Debout! Feminist Activism and the Moving Image

31 May 2014, 11am – 7pm
Queen Mary, University of London

This symposium is co-organised by Ros Murray (Queen Mary, University of London) and Electra Productions and will celebrate the work of the Centre Audiovisuel Simone de Beauvoir with screenings of work from their collection, selected by the centre’s director Nicole Fernández Ferrer.

The event will explore the legacies and relevance of feminist theory, film and video activism in European contexts: from 1970s participatory video to more recent cinematic work; and from activist documentary to experimental film through the work of Simone de Beauvoir, Chantal Akerman, Agnès Varda, Annabel Nicholson, Sally Potter, Alina Marazzi, Carry Gorney, Carole Roussopoulos and Delphine Seyrig, amongst others.

Speakers include George Clark (Tate), Nicole Fernández Ferrer (Centre Audiovisuel Simone de Beauvoir), Kate Ince (University of Birmingham), Laura Guy (Inheritance Projects), Lucy Reynolds (Central St. Martins), Ursula Tidd (University of Manchester), Marina Vishmidt (Cinenova), Ed Webb-Ingall (Filmmaker and writer), Emma Wilson (University of Cambridge).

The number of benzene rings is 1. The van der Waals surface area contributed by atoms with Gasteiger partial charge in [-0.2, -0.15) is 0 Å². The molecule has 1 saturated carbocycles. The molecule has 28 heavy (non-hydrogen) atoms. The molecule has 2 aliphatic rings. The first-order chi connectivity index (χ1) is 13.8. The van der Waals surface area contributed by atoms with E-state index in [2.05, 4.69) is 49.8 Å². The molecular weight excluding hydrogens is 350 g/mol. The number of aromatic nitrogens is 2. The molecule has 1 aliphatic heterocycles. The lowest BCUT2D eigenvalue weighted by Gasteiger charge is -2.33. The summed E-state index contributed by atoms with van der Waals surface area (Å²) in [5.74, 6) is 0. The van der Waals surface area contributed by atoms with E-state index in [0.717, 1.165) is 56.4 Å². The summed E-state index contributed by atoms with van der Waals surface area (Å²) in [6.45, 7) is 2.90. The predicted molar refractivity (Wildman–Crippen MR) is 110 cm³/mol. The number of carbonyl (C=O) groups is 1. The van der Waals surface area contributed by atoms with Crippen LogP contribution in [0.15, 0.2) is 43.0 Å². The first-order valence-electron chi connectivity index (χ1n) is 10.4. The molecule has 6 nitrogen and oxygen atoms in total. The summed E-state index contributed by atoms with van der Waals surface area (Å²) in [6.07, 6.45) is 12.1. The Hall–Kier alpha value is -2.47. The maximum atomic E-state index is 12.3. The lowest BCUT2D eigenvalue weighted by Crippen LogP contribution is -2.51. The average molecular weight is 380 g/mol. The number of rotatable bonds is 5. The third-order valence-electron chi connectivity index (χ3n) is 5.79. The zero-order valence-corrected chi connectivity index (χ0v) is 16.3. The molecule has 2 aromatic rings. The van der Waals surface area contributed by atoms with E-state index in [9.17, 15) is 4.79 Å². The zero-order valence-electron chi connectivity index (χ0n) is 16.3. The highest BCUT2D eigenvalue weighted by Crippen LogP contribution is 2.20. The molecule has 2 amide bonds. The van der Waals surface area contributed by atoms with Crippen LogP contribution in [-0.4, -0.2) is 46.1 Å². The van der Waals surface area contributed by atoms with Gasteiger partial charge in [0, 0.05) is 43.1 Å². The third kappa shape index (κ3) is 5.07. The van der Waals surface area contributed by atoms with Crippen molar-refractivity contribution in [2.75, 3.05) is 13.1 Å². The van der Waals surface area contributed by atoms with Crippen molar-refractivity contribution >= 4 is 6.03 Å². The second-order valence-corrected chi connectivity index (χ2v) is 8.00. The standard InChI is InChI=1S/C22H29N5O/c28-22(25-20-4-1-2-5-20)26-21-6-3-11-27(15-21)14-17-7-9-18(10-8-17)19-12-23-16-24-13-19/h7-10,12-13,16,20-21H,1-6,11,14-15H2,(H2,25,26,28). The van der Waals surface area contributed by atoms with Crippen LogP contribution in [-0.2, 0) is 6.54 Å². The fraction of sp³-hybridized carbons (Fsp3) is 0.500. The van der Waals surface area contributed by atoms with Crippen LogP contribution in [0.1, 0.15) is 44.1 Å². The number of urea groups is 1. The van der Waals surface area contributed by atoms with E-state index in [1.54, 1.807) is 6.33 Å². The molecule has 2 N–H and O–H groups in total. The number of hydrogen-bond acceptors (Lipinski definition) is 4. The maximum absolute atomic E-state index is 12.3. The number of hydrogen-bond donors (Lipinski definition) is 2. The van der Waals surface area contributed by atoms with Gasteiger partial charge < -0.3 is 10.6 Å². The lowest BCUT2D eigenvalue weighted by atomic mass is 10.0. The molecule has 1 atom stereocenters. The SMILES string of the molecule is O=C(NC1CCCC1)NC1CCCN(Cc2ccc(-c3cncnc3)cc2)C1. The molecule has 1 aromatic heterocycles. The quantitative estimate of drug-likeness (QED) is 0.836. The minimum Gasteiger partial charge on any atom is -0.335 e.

“The Rhythm that Laughs You”: Women having fun unwork Valerie Solanas’ SCUM Manifesto for video

This paper considers the themes set out by Valerie Solanas in her SCUM Manifesto in relation to Carole Roussopoulos and Delphine Seyrig’s video of the same name, S.C.U.M. Manifesto (1976). Using the frame of reproduction provided by Solanas’ text, as well as the strategies employed by the video makers, I focus on this citation of SCUM at the intersection of feminist politics and video making in France in the 1970s. Figuring rhythm as one way in which repetition becomes legible, my discussion attempts to understand the reproductive impulse at work in this video and how it is registered by and through the feminist politics of the two video makers. Focussing on the productive tensions that arise between the thesis set out by Solanas in SCUM and the performance of her words to camera, this paper argues that the work is less an adoption of Solanas’ ideas than an attempt on behalf of Roussopoulos and Seyrig to inscribe radicality into video through its own reproductive potential.

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